From churches to big business and community organizations, a strong chorus of opposition rose up Monday in the wake of President Donald Trump's crackdown on Muslim immigration.
Decatur's First Presbyterian Church is among Central Illinois organizations that have been at the forefront of an effort to embrace, rather than reject, Muslim culture, and the church said Monday it plans to go right on doing that.
Members of the congregation already have forged close ties with the Greater Decatur Islamic Center and have helped out previously with drives to collect everyday items, such as formula and diapers, to aid Syrian refugees.
Muslims have also attended church services as guests, and spoken in church classes. The congregation of First Presbyterian joined with Central Christian Church and the Islamic Center to together watch the movie “He Named Me Malala,” about the Pakistani girl almost killed by a Taliban gunman when she was 15 for daring to attend school.
Leaders of First Presbyterian said just as the church stepped forward a generation ago to stand with African-Americans in the battle for civil rights, it now stood with Muslims it feels are being unfairly targeted by Trump's temporary immigration restrictions.
“I think the majority of the congregation members, and I've heard from a lot of them, are not supportive of the president's executive orders on immigration,” said the Rev. Jean Wollenberg, who co-pastors the church with her husband, the Rev. Bob Wollenberg.
“And I think the majority of this congregation will now try to redouble our efforts to work with them (Muslims),” added Jean Wollenberg. “We will stand with them.”
Elsewhere in Central Illinois, “Not in Our Town Bloomington-Normal” is sponsoring a community solidarity rally at 6 p.m. Wednesday inside the Bloomington Center for the Performing Arts. The theme is "Supporting Our Neighbors."
"Due to recent presidential actions targeting particular nations, Not In Our Town wants to show its support for diverse people, immigrants and different faith communities that are part of the McLean County community,” said a statement from the organization, which was formed to combat hatred, discrimination and bullying.
Protests erupted Saturday at airports nationwide following Trump's order that bans entry by citizens of seven Muslim-majority countries for 90 days, halts America's entire refugee program for 120 days and indefinitely bans all people from war-ravaged Syria.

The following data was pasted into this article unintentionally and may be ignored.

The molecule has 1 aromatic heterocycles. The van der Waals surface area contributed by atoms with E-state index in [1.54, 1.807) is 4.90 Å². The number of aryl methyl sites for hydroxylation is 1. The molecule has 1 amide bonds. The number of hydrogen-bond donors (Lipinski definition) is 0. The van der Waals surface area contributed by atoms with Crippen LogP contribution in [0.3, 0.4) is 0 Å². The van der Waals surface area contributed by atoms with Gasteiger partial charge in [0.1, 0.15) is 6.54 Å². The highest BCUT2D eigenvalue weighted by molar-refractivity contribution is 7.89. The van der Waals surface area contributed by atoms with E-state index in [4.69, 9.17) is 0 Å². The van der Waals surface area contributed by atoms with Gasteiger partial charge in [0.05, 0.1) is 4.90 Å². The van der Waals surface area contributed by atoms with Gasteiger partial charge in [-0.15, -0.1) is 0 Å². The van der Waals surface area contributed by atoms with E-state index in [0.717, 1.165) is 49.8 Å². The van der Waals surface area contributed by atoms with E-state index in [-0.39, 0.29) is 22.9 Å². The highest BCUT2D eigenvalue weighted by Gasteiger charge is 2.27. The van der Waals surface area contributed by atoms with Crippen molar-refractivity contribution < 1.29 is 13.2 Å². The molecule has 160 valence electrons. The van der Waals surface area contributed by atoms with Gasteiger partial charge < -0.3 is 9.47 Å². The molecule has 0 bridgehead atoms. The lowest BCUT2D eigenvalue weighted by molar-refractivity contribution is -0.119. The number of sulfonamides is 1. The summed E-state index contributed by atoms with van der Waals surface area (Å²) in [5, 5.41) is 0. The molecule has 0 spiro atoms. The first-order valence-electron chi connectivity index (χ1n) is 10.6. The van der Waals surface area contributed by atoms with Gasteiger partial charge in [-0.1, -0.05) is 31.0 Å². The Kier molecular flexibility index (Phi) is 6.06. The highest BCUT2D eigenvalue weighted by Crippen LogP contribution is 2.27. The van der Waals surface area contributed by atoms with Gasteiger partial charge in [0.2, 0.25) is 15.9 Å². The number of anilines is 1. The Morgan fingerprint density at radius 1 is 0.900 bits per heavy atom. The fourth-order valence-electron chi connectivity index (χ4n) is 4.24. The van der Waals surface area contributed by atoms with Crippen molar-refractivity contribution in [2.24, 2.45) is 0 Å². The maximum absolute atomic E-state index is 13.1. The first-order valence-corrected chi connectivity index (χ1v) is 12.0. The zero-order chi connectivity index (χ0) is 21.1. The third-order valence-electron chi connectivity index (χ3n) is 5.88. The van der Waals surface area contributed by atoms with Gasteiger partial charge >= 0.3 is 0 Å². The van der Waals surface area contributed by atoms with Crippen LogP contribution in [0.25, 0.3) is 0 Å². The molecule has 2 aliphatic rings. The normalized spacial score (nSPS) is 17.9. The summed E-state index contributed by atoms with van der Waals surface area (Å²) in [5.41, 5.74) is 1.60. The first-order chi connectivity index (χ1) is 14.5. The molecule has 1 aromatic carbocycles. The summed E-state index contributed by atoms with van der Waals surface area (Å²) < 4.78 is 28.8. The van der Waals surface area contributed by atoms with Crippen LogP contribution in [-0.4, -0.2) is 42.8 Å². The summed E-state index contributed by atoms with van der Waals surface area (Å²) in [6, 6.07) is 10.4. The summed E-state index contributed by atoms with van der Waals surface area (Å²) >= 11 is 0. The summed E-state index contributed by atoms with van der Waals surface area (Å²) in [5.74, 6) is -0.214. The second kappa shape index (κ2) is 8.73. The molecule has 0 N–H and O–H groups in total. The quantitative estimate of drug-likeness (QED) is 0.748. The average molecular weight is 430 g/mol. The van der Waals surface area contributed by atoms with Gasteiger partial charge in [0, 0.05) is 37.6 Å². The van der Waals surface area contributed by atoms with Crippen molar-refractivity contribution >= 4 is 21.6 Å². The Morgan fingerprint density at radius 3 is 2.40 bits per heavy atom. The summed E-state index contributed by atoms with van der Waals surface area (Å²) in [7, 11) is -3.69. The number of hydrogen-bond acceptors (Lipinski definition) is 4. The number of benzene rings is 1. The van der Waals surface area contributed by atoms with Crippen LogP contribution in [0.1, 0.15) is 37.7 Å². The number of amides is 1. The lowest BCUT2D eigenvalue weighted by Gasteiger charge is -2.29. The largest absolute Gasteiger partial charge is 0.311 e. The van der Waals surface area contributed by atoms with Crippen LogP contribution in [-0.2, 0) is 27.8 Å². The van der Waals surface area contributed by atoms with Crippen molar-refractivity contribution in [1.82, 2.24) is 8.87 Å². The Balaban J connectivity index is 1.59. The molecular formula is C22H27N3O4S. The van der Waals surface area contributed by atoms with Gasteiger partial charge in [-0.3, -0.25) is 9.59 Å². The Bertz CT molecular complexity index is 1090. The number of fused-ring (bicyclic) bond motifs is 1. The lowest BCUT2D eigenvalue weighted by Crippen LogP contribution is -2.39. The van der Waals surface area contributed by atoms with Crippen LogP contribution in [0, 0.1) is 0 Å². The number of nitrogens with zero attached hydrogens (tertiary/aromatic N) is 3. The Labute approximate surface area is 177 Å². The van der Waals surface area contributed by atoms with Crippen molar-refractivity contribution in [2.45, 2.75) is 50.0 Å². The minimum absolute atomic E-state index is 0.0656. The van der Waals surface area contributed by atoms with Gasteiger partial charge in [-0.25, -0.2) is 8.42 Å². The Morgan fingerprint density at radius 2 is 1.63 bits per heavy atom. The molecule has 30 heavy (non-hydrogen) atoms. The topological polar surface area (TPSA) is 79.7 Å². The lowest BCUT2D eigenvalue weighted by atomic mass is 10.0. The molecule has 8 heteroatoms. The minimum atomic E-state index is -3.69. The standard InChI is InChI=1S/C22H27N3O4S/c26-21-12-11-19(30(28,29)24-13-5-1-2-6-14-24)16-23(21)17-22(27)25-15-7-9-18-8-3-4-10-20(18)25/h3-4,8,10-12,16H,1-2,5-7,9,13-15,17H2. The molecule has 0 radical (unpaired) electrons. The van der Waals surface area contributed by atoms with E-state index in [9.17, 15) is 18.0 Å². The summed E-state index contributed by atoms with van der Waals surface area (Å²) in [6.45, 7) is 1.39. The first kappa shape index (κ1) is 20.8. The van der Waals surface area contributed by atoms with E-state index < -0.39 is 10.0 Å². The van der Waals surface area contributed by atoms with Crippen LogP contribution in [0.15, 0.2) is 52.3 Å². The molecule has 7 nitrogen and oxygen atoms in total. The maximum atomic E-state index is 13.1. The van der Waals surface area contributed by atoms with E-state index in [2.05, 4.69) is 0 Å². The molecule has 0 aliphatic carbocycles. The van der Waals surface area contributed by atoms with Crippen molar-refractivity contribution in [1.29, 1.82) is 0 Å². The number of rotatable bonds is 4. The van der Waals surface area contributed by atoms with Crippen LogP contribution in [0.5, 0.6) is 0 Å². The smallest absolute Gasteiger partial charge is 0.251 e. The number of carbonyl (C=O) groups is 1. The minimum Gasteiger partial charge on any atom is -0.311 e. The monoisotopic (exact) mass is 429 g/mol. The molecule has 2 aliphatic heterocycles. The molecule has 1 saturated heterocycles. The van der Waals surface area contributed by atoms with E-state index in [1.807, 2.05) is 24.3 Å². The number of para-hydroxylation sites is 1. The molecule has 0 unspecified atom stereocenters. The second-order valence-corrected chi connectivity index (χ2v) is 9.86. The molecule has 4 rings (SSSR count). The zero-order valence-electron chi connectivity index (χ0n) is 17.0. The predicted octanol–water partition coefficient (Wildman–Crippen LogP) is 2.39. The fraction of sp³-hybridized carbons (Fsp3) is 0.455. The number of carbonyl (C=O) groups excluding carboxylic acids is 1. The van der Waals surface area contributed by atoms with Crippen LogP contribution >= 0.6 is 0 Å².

Meanwhile, local demand for yard signs expressing solidarity with immigrants and promoting Bloomington's diversity has skyrocketed.
Muslim community members plan to participate in the NIOT rally, which will open and close with words from faith traditions, said Mohammed Zaman, president of the Bloomington mosque, Masjid Ibrahim.
"The community's support continues to be overwhelming," said Zaman on Monday.
Bloomington's State Farm Insurance, whose employees include people of East Asian, Indian, Pakistani and Hispanic ethnicities, said in a statement: “We are committed to an inclusive environment at State Farm, where all our associates and customers are treated with respect and dignity, and differences are valued."
Jennifer Carrillo, mission impact director for YWCA McLean County, called Trump’s immigration executive orders "extremist and unconscionable."
“YWCA McLean County stands strong in support of immigrants, refugees and asylees and condemns the actions of the president," Carrillo said.
Dimmitt's Grove Neighborhood Association, NIOT and YWCA McLean County have partnered to provide "Welcome Neighbor" yard signs with the message — “No matter where you are from, we're glad you're our neighbor" — printed in Spanish, English and Arabic.
“Oh my gosh, I can't keep up with the orders,” said Mary Aplington, a NIOT member who is helping Dimmitt's Grove resident Pam Eaton distribute "Welcome Neighbor" yard signs.
About 300 signs are in yards or spoken for, but since Thursday “we had orders for 227 more — most of those orders coming in since Saturday,” said Aplington. "We're all out and I've ordered 300 more."